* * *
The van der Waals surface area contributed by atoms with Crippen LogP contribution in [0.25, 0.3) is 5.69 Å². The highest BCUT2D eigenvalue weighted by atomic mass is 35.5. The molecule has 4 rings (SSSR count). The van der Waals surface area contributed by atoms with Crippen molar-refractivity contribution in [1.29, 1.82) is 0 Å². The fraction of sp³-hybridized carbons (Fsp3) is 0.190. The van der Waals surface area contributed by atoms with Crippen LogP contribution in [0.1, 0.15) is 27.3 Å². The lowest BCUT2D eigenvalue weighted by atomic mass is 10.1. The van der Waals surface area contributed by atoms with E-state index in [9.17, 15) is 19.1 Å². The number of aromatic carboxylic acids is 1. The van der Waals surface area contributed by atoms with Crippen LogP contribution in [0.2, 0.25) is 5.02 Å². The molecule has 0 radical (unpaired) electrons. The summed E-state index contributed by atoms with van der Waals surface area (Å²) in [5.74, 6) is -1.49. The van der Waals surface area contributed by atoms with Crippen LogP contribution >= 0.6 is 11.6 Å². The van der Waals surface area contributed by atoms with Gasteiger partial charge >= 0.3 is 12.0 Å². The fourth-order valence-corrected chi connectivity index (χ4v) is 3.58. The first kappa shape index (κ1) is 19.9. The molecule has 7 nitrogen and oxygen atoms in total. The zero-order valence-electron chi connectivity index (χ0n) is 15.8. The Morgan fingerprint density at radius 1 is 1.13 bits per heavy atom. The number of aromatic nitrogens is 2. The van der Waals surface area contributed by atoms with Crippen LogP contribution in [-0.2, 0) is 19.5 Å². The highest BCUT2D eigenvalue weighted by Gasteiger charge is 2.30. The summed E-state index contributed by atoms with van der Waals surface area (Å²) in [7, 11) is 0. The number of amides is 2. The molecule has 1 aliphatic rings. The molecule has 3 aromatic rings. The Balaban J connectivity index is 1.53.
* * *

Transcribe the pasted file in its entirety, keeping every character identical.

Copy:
The van der Waals surface area contributed by atoms with Crippen LogP contribution in [0.25, 0.3) is 5.69 Å². The highest BCUT2D eigenvalue weighted by atomic mass is 35.5. The molecule has 4 rings (SSSR count). The van der Waals surface area contributed by atoms with Crippen molar-refractivity contribution in [1.29, 1.82) is 0 Å². The fraction of sp³-hybridized carbons (Fsp3) is 0.190. The van der Waals surface area contributed by atoms with Crippen LogP contribution in [0.1, 0.15) is 27.3 Å². The lowest BCUT2D eigenvalue weighted by atomic mass is 10.1. The van der Waals surface area contributed by atoms with E-state index in [9.17, 15) is 19.1 Å². The number of aromatic carboxylic acids is 1. The van der Waals surface area contributed by atoms with Crippen LogP contribution in [0.2, 0.25) is 5.02 Å². The molecule has 0 radical (unpaired) electrons. The summed E-state index contributed by atoms with van der Waals surface area (Å²) in [5.74, 6) is -1.49. The van der Waals surface area contributed by atoms with Crippen LogP contribution >= 0.6 is 11.6 Å². The van der Waals surface area contributed by atoms with Gasteiger partial charge >= 0.3 is 12.0 Å². The fourth-order valence-corrected chi connectivity index (χ4v) is 3.58. The first kappa shape index (κ1) is 19.9. The molecule has 7 nitrogen and oxygen atoms in total. The zero-order valence-electron chi connectivity index (χ0n) is 15.8. The Morgan fingerprint density at radius 1 is 1.13 bits per heavy atom. The number of aromatic nitrogens is 2. The van der Waals surface area contributed by atoms with Crippen LogP contribution in [-0.2, 0) is 19.5 Å². The highest BCUT2D eigenvalue weighted by Gasteiger charge is 2.30. The summed E-state index contributed by atoms with van der Waals surface area (Å²) in [7, 11) is 0. The number of amides is 2. The molecule has 1 aliphatic rings. The molecule has 3 aromatic rings. The Balaban J connectivity index is 1.53.